Hurricane Hilary: Could Arizona feel the effects from the powerful storm?

As Hurricane Hilary continues to make its way north towards the U.S. from waters off the Pacific coast of Mexico, Arizonans are preparing for the possibility that the state could feel the impacts from the storm.

The hurricane is set to hit parts of Mexico and California this weekend. It's expected to downgrade to a tropical storm when it reaches southern California, but it's the first time in history that the West Coast has been under a Tropical Storm Watch or a Tropical Storm Warning. 

"Potentially four to six inches or higher," said Sean Benedict, the Lead Meteorologist with the National Weather Service in Phoenix, in reference to the potential for rain in parts of California. "In that three-day time span, that amount of rainfall would be equivalent to one or two years' worth of that normal annual rainfall for those areas."

While there is a chance for rain in Phoenix, southwestern Arizona, including Yuma, could feel the excess effects of the hurricane.

"You don’t often see a land-falling tropical cyclone in the U.S. on the West Coast," said Benedict.

Arizona could start to see some showers on Saturday, but some of the worst tropical impacts may be felt Sunday and Monday.

"Its potential is there for considerable flooding - and even localized catastrophic flooding," Benedict said.

Tony Badilla, the Yuma County Emergency Management Director, asks for residents to be alert and prepared.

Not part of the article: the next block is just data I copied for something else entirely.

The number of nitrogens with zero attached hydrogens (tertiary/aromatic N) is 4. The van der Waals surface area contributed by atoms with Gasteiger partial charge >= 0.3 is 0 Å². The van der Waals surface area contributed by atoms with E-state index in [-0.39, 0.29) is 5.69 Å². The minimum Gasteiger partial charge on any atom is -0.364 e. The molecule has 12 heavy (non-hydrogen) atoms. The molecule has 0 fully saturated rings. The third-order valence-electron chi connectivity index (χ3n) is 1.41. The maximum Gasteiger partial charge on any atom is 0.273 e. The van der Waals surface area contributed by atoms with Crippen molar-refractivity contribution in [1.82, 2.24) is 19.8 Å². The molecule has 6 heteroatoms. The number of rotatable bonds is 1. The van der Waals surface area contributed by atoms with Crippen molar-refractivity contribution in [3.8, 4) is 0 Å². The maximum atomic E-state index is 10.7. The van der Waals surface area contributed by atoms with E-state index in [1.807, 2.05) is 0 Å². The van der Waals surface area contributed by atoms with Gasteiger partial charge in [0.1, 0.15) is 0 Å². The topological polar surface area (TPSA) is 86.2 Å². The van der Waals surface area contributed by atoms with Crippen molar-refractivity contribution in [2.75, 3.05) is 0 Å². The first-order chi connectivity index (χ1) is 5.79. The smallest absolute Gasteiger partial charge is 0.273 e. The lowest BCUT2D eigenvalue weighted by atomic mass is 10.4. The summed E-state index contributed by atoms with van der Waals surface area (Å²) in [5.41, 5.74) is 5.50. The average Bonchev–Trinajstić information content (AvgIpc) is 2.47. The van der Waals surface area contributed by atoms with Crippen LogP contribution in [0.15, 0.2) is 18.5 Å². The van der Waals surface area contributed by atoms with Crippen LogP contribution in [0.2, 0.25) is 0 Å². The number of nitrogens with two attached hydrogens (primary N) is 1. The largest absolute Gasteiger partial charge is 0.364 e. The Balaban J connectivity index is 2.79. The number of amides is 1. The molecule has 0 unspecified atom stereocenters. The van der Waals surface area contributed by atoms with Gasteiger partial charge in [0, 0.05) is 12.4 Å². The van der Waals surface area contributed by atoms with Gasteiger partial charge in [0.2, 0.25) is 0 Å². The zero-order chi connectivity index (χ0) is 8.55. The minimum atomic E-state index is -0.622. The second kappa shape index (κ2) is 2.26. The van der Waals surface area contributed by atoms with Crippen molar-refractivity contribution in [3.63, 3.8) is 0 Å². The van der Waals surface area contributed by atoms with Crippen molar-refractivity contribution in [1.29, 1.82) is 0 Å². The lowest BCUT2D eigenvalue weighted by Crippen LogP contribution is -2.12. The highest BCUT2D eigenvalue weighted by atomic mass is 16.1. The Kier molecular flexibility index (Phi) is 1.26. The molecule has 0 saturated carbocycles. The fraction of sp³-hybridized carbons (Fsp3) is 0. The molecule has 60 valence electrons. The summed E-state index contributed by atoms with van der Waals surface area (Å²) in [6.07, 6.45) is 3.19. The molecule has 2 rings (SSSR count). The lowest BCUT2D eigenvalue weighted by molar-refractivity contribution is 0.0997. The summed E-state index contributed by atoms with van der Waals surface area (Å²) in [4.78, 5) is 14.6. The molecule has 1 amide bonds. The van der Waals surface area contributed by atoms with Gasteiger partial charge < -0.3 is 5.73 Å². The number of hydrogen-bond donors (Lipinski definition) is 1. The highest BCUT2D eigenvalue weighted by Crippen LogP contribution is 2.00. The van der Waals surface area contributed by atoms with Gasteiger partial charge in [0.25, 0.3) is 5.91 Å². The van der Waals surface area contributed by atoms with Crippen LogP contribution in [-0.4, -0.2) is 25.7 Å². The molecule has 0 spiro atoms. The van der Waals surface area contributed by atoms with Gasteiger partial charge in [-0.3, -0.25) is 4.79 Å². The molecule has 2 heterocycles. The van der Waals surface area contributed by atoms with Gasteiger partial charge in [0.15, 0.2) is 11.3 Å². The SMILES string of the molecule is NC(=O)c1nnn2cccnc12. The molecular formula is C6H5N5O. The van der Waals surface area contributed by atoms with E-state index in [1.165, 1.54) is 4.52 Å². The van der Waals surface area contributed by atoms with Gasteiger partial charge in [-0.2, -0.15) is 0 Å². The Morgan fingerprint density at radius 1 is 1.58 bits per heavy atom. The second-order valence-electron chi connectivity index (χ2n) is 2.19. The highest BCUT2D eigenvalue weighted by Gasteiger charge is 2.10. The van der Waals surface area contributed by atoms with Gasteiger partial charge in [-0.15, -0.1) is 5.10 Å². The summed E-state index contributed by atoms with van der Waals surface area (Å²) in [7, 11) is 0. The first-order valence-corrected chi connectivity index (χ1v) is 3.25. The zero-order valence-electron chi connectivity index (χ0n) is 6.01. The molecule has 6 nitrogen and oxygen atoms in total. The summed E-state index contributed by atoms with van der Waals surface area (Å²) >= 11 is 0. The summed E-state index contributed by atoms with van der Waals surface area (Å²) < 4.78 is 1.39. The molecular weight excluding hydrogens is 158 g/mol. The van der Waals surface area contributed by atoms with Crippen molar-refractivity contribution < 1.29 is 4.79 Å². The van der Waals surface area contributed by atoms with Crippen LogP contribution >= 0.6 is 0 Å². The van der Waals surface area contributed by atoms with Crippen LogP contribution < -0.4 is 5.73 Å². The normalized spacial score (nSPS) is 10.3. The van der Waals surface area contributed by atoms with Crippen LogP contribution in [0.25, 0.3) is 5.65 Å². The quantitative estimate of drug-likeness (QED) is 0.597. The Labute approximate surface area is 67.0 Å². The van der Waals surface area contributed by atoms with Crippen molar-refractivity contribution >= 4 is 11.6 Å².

"The National Weather Service just issued a High Wind Advisory for us. We’ll have winds up to 65 mph. Obviously, we’re gonna have up to an inch and a quarter of rain. I don’t know if that includes today or what. So we’re expecting the worst and preparing for that, so we’ll see how this plays out tomorrow. They did put a slight warning out for possible tornadoes along the Colorado River area, which is our area," he said.

They’re asking everyone to stay inside once the storm hits.

"With high winds, we want to anchor everything down that we can. Put everything away. Furniture, anything that could become a flying object," he said.

Experts say ocean water that is at least 79 degrees is a key ingredient for tropical storms and hurricanes. On the East Coast, warm water travels up from the south, causing these storms frequently. 

On the West Coast, however, ocean water travels from north to south, typically too cold for these storm conditions, which is what makes this weekend so rare. 

NWS Phoenix says Arizona will likely see the side effects with around 1–2 inches of rain throughout the weekend into early next week.


Arizona weather forecast: How will Hurricane Hilary impact the state?

The best rain chances across the state will arrive this weekend. The pattern combines a typical monsoon setup, a high pressure "heat dome" to the east and a small area of low pressure to the west, with a tropical system: Hilary.

Flash flooding in Arizona may be possible, and emergency response teams from across the state are preparing for an influx of calls.

While good for the megadrought in the Southwest, Arizona's soil could have trouble soaking all of it up, so road conditions could become treacherous.

"You never know what the condition of the roadway underneath that water is," said Shawn Gilleland with the Rural-Metro Fire Department. "No matter how deep the water looks, it could be deeper than you anticipate. It could be moving faster than you anticipate. It really doesn’t take much. Maybe a foot or so of water to actually start to move a vehicle off the roadway."

The rain, no matter how severe, could even impact the Phoenix area.

"We also want to remind folks that are in the area or near burn scars - for instance, the Diamond Fire in North Scottsdale and Rio Verde - it’s going to change the flood patterns coming off the McDowell Mountains there, so there’s a potential for places to flood that haven’t previously flooded," said Gilleland.